|• Member of Parliament||Shri Jual Oram, (BJP)|
|• Member of Legislative Assembly||Shri Jogesh Kumar Singh, (INC)|
|Elevation||233 m (764 ft)|
|Time zone||UTC+5:30 (IST)|
Sundergarh is a town in Sundergarh district of the Indian state of Odisha. As of 2011[update] census, the municipality had a population of 45,036. Sundargarh is recognized as an industrial district in the map of Odisha. Steel plant, fertilizer plant, cement factory, ferro vanadium plant, machine building factory, glass and china clay factory and spinning mills are some of the major industries of this district. Sundargarh occupies a prominent position in the mineral map of Odisha and is rich in iron ore, limestone, manganes
Geographically, the district is not a compact unit and consists of widely dissimilar tracts of expansive and fairly open, dotted with tree, clad isolated peaks, vast inaccessible forests, extensive river valleys and mountainous terrain. Broadly speaking, it is an undulating tableland of different elevations broken up by rugged hill ranges and cut up by torrential hill streams and the rivers IB and Brahmani. The general slope of the district is from north to south. Because of this undulating, hilly and sloping nature of landscape, the area is subjected to rapid runoff leading not only to soil erosion but also to scarcity of water for both agriculture and drinking purposes. Brahmani, Sankh, Koel and Ib are the major rivers flowing through this district. Covering a geographical area of 9,712 km2, Sundargarh District is the second largest district of the state, accounting for 6.23 percent of its total area. Out of this total area, forests cover 4,232.57 km2, this being the second largest in the state, accounting for 8.53 percent of the state total. Sundargarh is located at  It has an average elevation of 243 metres (801 feet). It is divided into three subdivisions named Sundargarh, Panposh and Bonaigarh. Sundargarh District has three subdivisions, 16 tehsils, 17 blocks and 262 gram panchayats..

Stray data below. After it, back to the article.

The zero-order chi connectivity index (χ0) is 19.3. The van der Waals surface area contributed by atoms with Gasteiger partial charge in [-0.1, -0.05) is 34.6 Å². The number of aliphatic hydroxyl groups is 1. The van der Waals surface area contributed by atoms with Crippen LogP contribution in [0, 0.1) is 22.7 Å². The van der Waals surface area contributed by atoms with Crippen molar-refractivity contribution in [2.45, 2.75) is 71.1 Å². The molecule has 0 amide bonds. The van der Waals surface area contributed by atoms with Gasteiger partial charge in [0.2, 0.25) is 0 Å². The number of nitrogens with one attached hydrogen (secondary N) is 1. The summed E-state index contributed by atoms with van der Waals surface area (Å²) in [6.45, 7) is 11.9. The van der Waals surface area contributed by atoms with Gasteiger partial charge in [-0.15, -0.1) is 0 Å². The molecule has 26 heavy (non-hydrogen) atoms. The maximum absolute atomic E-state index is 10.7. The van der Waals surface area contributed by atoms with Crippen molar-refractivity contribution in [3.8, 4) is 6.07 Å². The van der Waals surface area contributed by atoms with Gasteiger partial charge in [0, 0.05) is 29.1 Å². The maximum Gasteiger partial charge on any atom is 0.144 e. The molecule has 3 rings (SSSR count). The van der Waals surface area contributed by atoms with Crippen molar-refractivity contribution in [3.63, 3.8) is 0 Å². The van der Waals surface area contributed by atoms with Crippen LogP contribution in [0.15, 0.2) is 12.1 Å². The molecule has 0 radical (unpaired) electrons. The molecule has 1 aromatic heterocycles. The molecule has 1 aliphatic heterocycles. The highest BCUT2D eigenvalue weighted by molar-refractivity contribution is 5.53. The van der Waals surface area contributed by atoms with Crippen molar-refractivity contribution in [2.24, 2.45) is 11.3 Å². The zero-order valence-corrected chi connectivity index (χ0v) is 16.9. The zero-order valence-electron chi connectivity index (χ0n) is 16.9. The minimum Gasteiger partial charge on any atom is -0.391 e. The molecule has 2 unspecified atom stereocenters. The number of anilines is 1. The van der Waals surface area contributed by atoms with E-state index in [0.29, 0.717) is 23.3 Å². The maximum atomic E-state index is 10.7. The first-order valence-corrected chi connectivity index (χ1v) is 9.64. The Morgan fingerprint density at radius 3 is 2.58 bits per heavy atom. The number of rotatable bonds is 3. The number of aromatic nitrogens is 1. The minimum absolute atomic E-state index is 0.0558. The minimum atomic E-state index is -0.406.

The climate of this district is characterized by extremely hot summers and cool winters. The climate is hot and moist sub-humid. Normal rainfall of the district is approximately 1230 mm, but there is a deviation in receipt of rainfall pattern which is influencing crop production.
Sundargarh was the capital of the princely State of Gangpur till 1948 and became the district headquarters of Sundargarh district from 1948. It is understood that, in ancient times, Sundargarh was under the rulers of different dynasties. However, divergent views are available regarding the origin of the ruling family. The present royal family of Gangpur belongs to the Parmar dynasty. This ex-state was under the suzerainty of Sambalpur, known as Hirakhand Desh and later formed part of the dominion of the Maratha Rajas of Nagpur. This was ceded to the British Government in 1803 by the Maratha Chief Raghuji Bhonsla of Nagpur under the treaty of Deogaon (near Rourkela). This was restored to him by special engagement in 1806. This was finally ceded in 1826. In 1905, this princely state along with Bonai was transferred from the control of the commissioner of Chhotanagpur to that of Odisha Division and a separate political agent was appointed.